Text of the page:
Sister Maria Del Rey Danforth, O.P.
WRITING? I GUESS I HAVE ALWAYS
DONE IT. NOW AND THEN I have taken flyers into other fields-photography,
music, teaching,-but I usually end up in writing as at my home
My first try at journalism
was at the age of nine. It all started when my father bought
a typewriter. One of those ancient Olivers with a double shift.
It had a cute device whereby a pencil could be inserted between
the banks of keys and, by rolling the carriage, a pencil line
was drawn down the paper. This was fascinating! We children were
drawing column rules before we poked a single letter. Columns
suggested a newspaper. So-right off-we started a neighborhood
newspaper. My part in the enterprise was to visit all the homes
around and get subscriptions, two pins for a Lifetime Charter
Subscription; one pin, for a Year Since everyone around was either
mother or near relative of the editorial board, this was not
too hard an assignment. As reward, I was given a job on The Trumpet.
My rise was phenomenal. Within three weeks, I rose from Leg Man
(literally) to Editor-in-Chief, without relinquishing any of
the positions gained on the way up. The reason? The editors,
reporters, copy boys, pressmen and columnists had all evaporated.
They were enthralled with something new-marbles or jump-rope
or playing house- and I was left holding all positions on the
board and sole owner of all those pins I had collected for subscriptions.
A troubled conscience bothered me. I felt I must work off at
least the one-year subscriptions. My heart quailed at the thought
of all those charter subscribers. Just what was their life-expectancy?
Some of them might live for eighty years or more!
So you see, I started out in
journalism under a heavy cloud of debt. I wonder if I shall ever
be able to get into the black! For, even now I am working off
a thousand debts collected since those old neighborhood Trumpet
days. My vocation to Maryknoll, the forbearance of my superiors
to whom I must be quite a trial, so many opportunities to see
fascinating places and peoples,-all of these plus the greatest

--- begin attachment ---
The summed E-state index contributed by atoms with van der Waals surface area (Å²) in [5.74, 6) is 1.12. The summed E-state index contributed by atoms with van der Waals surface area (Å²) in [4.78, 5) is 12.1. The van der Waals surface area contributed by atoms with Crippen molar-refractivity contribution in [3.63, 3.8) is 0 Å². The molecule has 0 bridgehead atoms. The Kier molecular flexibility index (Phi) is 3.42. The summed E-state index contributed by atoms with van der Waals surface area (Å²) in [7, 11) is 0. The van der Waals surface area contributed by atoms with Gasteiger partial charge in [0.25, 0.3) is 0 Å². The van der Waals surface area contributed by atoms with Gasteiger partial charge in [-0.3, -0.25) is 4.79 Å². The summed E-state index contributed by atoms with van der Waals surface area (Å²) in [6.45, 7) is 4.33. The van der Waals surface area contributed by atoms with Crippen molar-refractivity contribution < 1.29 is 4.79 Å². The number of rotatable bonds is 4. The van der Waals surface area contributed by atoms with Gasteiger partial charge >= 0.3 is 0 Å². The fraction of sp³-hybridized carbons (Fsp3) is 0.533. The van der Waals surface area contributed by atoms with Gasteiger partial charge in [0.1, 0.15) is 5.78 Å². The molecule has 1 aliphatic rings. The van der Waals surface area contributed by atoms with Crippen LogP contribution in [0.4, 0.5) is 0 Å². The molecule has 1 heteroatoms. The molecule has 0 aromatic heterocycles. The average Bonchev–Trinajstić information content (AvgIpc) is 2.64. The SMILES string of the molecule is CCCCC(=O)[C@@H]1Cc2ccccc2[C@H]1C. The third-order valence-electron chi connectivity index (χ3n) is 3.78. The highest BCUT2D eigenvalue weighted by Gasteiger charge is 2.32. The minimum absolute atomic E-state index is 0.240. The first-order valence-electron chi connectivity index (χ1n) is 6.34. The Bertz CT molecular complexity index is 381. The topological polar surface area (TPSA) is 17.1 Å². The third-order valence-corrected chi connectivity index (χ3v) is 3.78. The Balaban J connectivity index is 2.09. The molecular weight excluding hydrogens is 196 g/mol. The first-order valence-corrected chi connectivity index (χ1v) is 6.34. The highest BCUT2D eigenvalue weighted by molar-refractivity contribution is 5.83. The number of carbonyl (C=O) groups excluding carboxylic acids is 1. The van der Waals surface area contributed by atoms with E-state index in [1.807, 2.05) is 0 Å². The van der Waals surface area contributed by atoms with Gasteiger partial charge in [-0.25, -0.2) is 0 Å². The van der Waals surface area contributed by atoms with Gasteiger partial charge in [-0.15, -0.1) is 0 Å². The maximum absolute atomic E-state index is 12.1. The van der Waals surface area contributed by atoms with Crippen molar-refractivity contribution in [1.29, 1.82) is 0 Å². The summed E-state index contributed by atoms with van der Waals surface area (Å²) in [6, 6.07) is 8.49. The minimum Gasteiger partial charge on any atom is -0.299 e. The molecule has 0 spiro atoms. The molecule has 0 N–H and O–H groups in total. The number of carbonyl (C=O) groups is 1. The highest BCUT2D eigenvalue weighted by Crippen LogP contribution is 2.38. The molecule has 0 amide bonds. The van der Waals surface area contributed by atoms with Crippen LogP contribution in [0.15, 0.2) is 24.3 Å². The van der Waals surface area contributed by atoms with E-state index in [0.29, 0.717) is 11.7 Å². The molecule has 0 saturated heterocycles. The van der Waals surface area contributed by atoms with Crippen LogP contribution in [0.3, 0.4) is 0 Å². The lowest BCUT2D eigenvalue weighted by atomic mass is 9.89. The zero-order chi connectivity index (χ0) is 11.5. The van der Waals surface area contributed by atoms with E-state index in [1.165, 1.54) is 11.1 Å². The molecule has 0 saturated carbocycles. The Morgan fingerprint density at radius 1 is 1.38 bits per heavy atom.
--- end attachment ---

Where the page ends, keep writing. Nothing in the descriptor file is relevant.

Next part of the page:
of them all, the invitation to spend my life with and for God,
leave me forever and enthusiastically in debt.
In the Trumpet days, I did
a lot of writing on things I knew nothing at all about. Once
I ran a scorching editorial about divorce. It was not so well
received. One of the lifetime subscribers was on the verge of
divorce and she resented a child of ten hurling the Baltimore
Catechism at her in smug self-righteousness. This taught me a
valuable lesson in journalism: Don't try to force the reader
around to your way of thinking. A lassoed steer is sure to buck.
The wise editor knowing his reader's limitations of mind and
perhaps of heart as well, leads him gently around to the right
position. In that way, he wins his point and still does not lose
To make a long story a bit
shorter, I worked on our high school paper at Seton Hill in Greensburg,
Pennsylvania. After a try at piano-playing in Carnegie Institute
of Technology, I took to the typewriter again at the University
of Pittsburgh, majoring in journalism. Here, under Professor
Maulsby, we worked under a stiff but wise regulation. Each semester,
we students had to get 300 inches printed.
That last word is important.
In journalism it is not enough to turn in flawless copy if you
do not have the gumption to see an editor and get him to print
it. He will use it only if it says something of interest to his
readers. This saved us, thanks be to God, from writing reams
about nothing at all. Instead, we dug out stories that were worth
I went to cemeteries and museums
and such dead places and found some little fact that interested
me. For instance, I found the grave of one Joshua Barney once
an Admiral in the Navy. It seemed odd to me that he should be
buried in Pittsburgh, far from the wild sea waves. Looking him
up in the library, I unearthed quite a colorful character. In
the end, old Joshua was spread out in the Sunday Supplement of
The Pittsburgh Press with a full half-inch byline for me-and
this was pure unearned increment-a number of big pictures of
his grave and Joshua in his Admiral's outfit. The Press sent
out a photographer on the story, which redounded to my glory
in the class and added quite a few succulent inches to the total.
However delectable as the inches
might be, they were merely a by-product. My aim was to prove
to hard-boiled editors that I could write. If they got some free
samples, they might be better disposed to hire me when I came
around looking for a job. Remember, those were Depression Days